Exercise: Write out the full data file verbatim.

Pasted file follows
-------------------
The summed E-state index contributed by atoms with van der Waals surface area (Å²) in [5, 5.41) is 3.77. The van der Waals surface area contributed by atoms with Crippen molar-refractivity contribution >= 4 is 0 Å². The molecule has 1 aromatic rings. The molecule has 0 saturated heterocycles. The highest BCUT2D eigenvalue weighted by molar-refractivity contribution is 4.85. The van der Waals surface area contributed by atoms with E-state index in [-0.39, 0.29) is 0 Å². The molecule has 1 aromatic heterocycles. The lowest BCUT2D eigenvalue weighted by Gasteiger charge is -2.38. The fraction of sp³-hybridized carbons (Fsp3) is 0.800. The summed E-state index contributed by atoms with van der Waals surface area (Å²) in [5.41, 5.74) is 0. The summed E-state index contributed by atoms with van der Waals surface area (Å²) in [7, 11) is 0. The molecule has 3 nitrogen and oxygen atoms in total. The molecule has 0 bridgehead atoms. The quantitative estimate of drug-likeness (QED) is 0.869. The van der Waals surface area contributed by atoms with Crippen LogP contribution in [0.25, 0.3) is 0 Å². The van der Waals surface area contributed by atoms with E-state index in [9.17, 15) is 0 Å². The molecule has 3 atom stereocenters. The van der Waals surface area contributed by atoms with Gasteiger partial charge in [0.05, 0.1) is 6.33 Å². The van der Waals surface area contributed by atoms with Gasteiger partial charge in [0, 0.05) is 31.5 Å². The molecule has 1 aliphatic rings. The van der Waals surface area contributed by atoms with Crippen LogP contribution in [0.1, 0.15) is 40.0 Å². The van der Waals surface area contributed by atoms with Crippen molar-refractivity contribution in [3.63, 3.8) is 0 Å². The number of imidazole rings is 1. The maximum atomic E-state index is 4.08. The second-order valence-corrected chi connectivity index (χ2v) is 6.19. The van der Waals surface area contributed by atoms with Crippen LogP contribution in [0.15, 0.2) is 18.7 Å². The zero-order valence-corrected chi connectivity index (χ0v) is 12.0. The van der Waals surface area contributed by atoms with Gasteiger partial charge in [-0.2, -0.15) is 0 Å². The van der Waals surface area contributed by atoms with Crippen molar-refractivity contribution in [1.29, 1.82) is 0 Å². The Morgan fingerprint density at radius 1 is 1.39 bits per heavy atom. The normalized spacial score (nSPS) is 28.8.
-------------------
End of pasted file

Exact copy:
The summed E-state index contributed by atoms with van der Waals surface area (Å²) in [5, 5.41) is 3.77. The van der Waals surface area contributed by atoms with Crippen molar-refractivity contribution >= 4 is 0 Å². The molecule has 1 aromatic rings. The molecule has 0 saturated heterocycles. The highest BCUT2D eigenvalue weighted by molar-refractivity contribution is 4.85. The van der Waals surface area contributed by atoms with E-state index in [-0.39, 0.29) is 0 Å². The molecule has 1 aromatic heterocycles. The lowest BCUT2D eigenvalue weighted by Gasteiger charge is -2.38. The fraction of sp³-hybridized carbons (Fsp3) is 0.800. The summed E-state index contributed by atoms with van der Waals surface area (Å²) in [5.41, 5.74) is 0. The summed E-state index contributed by atoms with van der Waals surface area (Å²) in [7, 11) is 0. The molecule has 3 nitrogen and oxygen atoms in total. The molecule has 0 bridgehead atoms. The quantitative estimate of drug-likeness (QED) is 0.869. The van der Waals surface area contributed by atoms with Crippen LogP contribution in [0.25, 0.3) is 0 Å². The van der Waals surface area contributed by atoms with E-state index in [9.17, 15) is 0 Å². The molecule has 3 atom stereocenters. The van der Waals surface area contributed by atoms with Gasteiger partial charge in [0.05, 0.1) is 6.33 Å². The van der Waals surface area contributed by atoms with Gasteiger partial charge in [0, 0.05) is 31.5 Å². The molecule has 1 aliphatic rings. The van der Waals surface area contributed by atoms with Crippen LogP contribution in [0.1, 0.15) is 40.0 Å². The van der Waals surface area contributed by atoms with Crippen molar-refractivity contribution in [3.63, 3.8) is 0 Å². The number of imidazole rings is 1. The maximum atomic E-state index is 4.08. The second-order valence-corrected chi connectivity index (χ2v) is 6.19. The van der Waals surface area contributed by atoms with Crippen LogP contribution in [0.15, 0.2) is 18.7 Å². The zero-order valence-corrected chi connectivity index (χ0v) is 12.0. The van der Waals surface area contributed by atoms with Gasteiger partial charge in [-0.2, -0.15) is 0 Å². The van der Waals surface area contributed by atoms with Crippen molar-refractivity contribution in [1.29, 1.82) is 0 Å². The Morgan fingerprint density at radius 1 is 1.39 bits per heavy atom. The normalized spacial score (nSPS) is 28.8.